The Australian Human Rights Commission has launched a major three year project on the intersection of human rights and new technologies. Focusing on responsible innovation, the project will explore the challenges and opportunities that technology poses to our human rights. The Commission is interested in hearing the views of members of the public, business, government and academia on the human rights impacts of new technologies.
As new technology reshapes our world, we should pursue innovation that reflects our national values, equality, fairness and liberal democracy. And we must also address the challenge that new technology could worsen inequality and disadvantage.
The impacts of new technologies are not experienced equally by all parts of the Australian community. New technologies may advance, or limit, one or more human rights.
Some of the human rights that may be engaged by new technology include:
- The right to equality and non-discrimination
- Freedom of expression
- Right to benefit from scientific progress
- Freedom from violence
- Accessibility for people with disability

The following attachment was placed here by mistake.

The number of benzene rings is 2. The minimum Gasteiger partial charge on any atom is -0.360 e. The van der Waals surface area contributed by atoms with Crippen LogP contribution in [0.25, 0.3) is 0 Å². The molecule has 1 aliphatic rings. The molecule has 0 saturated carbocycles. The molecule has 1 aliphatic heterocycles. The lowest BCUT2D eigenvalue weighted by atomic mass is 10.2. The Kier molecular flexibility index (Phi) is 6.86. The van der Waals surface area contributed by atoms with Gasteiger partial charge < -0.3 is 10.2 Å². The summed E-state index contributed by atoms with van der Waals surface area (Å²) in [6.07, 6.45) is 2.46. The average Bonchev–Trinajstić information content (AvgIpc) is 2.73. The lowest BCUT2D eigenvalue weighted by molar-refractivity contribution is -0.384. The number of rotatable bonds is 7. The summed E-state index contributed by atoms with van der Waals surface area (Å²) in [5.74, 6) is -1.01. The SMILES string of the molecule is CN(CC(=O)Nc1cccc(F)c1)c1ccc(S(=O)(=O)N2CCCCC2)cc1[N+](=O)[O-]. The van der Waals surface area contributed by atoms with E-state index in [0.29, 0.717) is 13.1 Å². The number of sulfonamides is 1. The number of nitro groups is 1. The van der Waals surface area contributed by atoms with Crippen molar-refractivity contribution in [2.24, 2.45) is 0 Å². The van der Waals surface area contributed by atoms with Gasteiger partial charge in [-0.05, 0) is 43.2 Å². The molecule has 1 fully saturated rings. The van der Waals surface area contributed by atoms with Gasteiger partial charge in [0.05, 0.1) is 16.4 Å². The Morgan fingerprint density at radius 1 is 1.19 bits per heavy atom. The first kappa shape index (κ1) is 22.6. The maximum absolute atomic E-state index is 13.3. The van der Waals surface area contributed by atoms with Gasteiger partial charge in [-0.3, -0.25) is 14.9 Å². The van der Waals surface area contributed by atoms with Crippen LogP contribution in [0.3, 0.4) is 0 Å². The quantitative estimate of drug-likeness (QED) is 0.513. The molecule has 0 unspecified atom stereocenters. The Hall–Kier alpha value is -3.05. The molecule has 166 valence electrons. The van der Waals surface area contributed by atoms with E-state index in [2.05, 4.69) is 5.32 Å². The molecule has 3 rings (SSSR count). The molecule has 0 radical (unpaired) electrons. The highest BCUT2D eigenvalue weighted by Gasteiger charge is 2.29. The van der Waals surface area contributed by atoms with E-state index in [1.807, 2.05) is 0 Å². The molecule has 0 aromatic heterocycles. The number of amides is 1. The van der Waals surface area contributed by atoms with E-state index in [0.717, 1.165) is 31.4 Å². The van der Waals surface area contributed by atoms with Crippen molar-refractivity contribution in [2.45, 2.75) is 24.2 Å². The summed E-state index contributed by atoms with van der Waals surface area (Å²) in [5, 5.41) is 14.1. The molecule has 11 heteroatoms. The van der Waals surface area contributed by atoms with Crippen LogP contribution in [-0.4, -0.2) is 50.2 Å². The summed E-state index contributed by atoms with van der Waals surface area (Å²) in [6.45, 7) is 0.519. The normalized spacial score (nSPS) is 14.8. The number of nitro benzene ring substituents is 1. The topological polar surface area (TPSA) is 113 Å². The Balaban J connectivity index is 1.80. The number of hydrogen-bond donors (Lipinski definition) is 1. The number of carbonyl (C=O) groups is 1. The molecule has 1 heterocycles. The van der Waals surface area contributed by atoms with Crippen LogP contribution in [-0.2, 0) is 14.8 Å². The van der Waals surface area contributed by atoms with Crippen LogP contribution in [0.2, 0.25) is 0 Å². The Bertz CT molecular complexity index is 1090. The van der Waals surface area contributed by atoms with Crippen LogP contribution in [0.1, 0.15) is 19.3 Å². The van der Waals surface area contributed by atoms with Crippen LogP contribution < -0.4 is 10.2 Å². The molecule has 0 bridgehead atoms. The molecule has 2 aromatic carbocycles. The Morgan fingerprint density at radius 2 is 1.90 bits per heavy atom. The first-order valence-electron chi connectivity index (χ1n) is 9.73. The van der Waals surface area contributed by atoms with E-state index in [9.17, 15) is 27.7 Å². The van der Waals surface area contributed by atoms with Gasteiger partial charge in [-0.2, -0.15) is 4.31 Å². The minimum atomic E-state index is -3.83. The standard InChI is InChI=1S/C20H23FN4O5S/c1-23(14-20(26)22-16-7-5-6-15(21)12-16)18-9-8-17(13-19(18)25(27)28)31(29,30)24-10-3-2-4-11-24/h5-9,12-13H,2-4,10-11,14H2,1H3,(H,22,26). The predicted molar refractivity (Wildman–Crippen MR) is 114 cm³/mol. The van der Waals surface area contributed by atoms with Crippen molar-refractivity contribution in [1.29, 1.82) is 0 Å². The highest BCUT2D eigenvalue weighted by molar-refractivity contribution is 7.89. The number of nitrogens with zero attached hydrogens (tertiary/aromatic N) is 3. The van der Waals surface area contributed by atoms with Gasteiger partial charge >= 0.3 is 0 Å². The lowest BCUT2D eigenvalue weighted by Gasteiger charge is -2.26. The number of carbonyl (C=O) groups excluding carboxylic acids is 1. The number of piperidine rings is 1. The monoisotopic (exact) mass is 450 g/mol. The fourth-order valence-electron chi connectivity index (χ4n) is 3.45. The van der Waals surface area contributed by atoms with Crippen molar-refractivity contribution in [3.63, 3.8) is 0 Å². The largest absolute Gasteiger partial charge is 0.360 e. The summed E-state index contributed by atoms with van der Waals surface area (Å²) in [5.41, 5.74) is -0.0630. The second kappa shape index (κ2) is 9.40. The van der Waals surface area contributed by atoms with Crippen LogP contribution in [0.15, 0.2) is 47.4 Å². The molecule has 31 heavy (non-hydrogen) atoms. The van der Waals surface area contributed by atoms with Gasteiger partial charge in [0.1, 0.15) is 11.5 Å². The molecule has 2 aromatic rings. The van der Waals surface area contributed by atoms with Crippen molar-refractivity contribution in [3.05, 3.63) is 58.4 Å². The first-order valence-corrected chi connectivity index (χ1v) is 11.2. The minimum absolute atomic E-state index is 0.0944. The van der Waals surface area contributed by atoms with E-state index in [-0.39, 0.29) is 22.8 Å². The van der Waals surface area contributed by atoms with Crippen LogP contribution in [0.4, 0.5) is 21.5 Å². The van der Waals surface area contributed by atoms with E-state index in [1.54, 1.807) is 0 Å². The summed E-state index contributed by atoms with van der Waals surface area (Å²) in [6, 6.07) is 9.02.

- Right to privacy
- Right to education
- Access to information and safety for children
- Right to a fair trial and procedural fairness
The Australian Government has committed to respect, protect and fulfil these human rights, which are outlined in international human rights treaties.
The Australian Human Rights Commission Issues Paper outlines a number of human rights that are affected by different types of new technology including artificial intelligence-informed decision making and disability accessibility. It includes a number of questions about human rights and new technology.
Human rights and new technology consultation questions
What types of technology raise particular human rights concerns? Which human rights are particularly implicated?
Noting that particular groups within the Australian community can experience new technology differently, what are the key issues regarding new technologies for these groups of people (such as children and young people; older people; women and girls; LGBTI people; people of culturally and linguistically diverse backgrounds; Aboriginal and Torres Strait Islander peoples)?
You can make a submission here